“It will not be a thousand years before it is done.”
They drew a breath of relief. It did not seem imminent.
“And God will have vengeance”, he went on. “You may not see it in religion, you may not see it in politics, but you must see it in history, and as it has been; it will come to pass. If you grind down the people, you will suffer. We in India are suffering the vengeance of God. Look upon these things. They ground down those poor people for their own wealth, they heard not the voice of distress, they ate from gold and silver when the people cried for bread, and the Mohammedans came upon them slaughtering and killing: slaughtering and killing they overran them. India has been conquered again and again for years, and last and worst of all came the Englishman. You look about India, what has the Hindu left? Won – derful temples, everywhere. What has the Mohammedan left? Beautiful palaces. What has the Englishman left? Nothing but mounds of broken brandy bottles! And God has had no mercy upon my people because they had no mercy. By their cruelty they degraded the populace; and when they needed them, the common people had no strength to give for their aid. If man cannot believe in the Vengeance of God, he certainly cannot deny the Vengeance of History. And it will come upon the English; they have their heels on our necks, they have sucked the last drop of our blood for their own pleasures, they have carried away with them millions of our money, while our people have starved by villages and provinces. And now the Chinaman is the vengeance that will fall upon them; if the Chinese rose today and swept the English into the sea, as they well deserve, it would be no more than justice.”
And then, having said his say, the Swami was silent. A babble of thin – voiced chatter rose about him, to which he listened, apparently unheeding. Occasionally he cast his eye up to the roof and repeated softly, “Shiva! Shiva!” and the little company, shaken and disturbed by the current of powerful feelings and vindictive passion which seemed to be flowing like molten lava beneath the silent surface of this strange being, broke up, perturbed.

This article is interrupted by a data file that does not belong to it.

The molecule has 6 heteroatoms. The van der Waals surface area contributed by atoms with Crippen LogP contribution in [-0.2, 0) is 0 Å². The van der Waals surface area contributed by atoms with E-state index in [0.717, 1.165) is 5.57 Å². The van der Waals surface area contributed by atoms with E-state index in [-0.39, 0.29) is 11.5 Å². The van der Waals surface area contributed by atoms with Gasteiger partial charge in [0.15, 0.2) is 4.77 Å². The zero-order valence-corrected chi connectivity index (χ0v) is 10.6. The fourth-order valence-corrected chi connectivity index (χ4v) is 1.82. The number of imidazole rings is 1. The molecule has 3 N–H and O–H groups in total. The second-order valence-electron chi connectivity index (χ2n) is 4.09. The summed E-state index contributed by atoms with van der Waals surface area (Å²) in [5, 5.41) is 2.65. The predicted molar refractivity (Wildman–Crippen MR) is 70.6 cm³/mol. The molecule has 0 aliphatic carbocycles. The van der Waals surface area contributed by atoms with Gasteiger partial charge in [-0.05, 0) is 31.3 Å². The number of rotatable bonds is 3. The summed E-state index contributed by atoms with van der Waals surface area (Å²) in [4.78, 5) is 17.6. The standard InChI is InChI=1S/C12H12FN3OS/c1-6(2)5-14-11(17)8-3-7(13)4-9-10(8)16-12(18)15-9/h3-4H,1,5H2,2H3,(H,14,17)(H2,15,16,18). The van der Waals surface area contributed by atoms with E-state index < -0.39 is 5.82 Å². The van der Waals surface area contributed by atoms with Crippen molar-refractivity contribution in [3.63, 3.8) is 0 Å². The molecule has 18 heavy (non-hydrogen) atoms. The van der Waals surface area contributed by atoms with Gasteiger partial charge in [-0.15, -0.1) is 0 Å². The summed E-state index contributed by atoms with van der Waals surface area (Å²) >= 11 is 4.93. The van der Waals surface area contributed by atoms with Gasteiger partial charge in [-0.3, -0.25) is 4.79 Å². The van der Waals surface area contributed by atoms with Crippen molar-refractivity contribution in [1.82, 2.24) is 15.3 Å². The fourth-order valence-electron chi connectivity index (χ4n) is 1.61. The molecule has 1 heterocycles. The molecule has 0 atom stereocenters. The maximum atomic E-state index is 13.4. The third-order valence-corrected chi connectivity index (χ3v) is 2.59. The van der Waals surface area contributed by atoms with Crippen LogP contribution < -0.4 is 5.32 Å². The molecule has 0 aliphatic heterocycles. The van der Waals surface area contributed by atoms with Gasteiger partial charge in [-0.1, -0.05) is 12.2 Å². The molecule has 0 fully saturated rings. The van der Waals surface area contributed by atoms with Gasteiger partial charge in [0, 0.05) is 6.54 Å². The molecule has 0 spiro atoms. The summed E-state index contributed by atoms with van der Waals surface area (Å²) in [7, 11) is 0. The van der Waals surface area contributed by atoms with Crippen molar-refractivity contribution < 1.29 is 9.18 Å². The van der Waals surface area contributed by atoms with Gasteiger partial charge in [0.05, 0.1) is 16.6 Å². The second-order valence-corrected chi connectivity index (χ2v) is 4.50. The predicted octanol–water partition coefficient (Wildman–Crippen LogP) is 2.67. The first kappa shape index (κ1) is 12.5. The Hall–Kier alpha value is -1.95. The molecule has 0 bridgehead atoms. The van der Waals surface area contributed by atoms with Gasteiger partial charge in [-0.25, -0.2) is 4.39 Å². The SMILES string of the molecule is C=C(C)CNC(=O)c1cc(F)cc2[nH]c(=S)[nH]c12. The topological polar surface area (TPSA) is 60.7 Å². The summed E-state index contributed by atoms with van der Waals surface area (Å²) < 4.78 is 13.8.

He stayed days [actually it was only a long weekend]. . . . All through, his discourses abounded in picturesque illustrations and beautiful legends. . . .
One beautiful story he told was of a man whose wife reproached him with his troubles, reviled him because of the success of others, and recounted to him all his failures. “Is this what your God has done for you”, she said to him, “after you have served Him so many years?” Then the man answered, “Am I a trader in religion? Look at the mountain. What does it do for me, or what have I done for it? And yet I love it be – cause I am so made that I love the beautiful. Thus I love God.” . . . There was another story he told of a king who offered a gift to a Rishi. The Rishi refused, but the king insisted and begged that he would come with him. When they came to the palace, he heard the king praying, and the king begged for wealth, for power, for length of days from God. The Rishi listened, wondering, until at last he picked up his mat and started away. Then the king opened his eyes from his prayers and saw him. “Why are you going?” he said. “You have not asked for your gift.” “I”, said the Rishi, “ask from a beggar?”
When someone suggested to him that Christianity was a saving power, he opened his great dark eyes upon him and said, “If Christianity is a saving power in itself, why has it not saved the Ethiopians, the Abyssinians?”
Often on Swamiji’s lips was the phrase, “They would not dare to do this to a monk.” . . . At times he even expressed a great longing that the English government would take him and shoot him. “It would be the first nail in their coffin”, he would say, with a little gleam of his white teeth. “and my death would run through the land like wild fire.”
His great heroine was the dreadful [?] Ranee of the Indian mutiny, who led her troops in person. Most of the old mutineers, he said, had become monks in order to hide themselves, and this accounted very well for the dangerous quality of the monks’ opinions. There was one man of them who had lost four sons and could speak of them with composure, but whenever he mentioned the Ranee, he would weep, with tears streaming down his face. “That woman was a goddess”, he said, “a devi. When overcome, she fell on her sword and died like a man.” It was strange to hear the other side of the Indian mutiny, when you would never believe that there was another side to it, and to be assured that a Hindu could not possibly kill a woman. . . .